Official Garrens History

The Garrens Comedy Troupe was formed in November 1992 by Eric D. Snider, then a freshman at Brigham Young University in Provo, Utah. Eric had done a lot of sketch writing and performing in high school, and before he even arrived at BYU, he was already deluded into thinking that he could start his own comedy troupe.

There were two ways to perform regularly on BYU campus: pay exorbitant amounts of money to rent a room, or become a club and use rooms for free. The club route seemed to be the way to go, and after the paperwork was completed, Eric and fellow dorm resident Braden Jacobs held auditions. The name “the Garrens” was stolen from Joyce Garren, who was the Head Resident at the dorm in which Eric and Braden lived, and whose name they liked. It had nothing to do with her as a person (though it turns out she was great); they simply liked her name. The first cast consisted of Eric and Braden, along with Lincoln Hoppe, Ken Craig, Julia Burden, Jenni Smith, Marc E. Shaw, Dave Shipp, and Jason Ball. Contrary to urban myth, the group was not started by “a bunch of friends who got together to form a comedy troupe.” It was started by Eric, with help from his friend Braden, and then they held open auditions, which were attended by total strangers (except, technically, for Marc, whom they sort of knew beforehand).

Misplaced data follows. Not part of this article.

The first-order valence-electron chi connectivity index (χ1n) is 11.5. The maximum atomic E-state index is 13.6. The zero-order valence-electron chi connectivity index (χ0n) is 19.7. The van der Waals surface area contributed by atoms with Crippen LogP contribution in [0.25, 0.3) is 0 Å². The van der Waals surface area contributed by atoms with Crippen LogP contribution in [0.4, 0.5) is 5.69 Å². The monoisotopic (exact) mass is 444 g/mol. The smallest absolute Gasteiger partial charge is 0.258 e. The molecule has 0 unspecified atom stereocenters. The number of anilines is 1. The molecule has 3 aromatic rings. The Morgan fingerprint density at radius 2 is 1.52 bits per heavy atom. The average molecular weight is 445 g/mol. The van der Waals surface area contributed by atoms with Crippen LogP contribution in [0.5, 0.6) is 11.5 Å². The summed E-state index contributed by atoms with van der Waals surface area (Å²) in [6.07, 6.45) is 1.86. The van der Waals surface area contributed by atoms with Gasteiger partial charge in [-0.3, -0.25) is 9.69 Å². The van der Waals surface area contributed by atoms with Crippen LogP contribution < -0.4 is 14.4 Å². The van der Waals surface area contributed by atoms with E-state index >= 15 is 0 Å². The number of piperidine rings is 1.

Assisting behind the scenes the first season were Shawn Gooden and Paula Rissinger. Shawn was Eric’s roommate and played the piano between sketches; Paula worked the lights. Both of them helped out quite a bit with other sound-related issues throughout the season. Paula stayed with the Garrens for a few more seasons; Shawn stayed only for the first season before leaving on an LDS mission.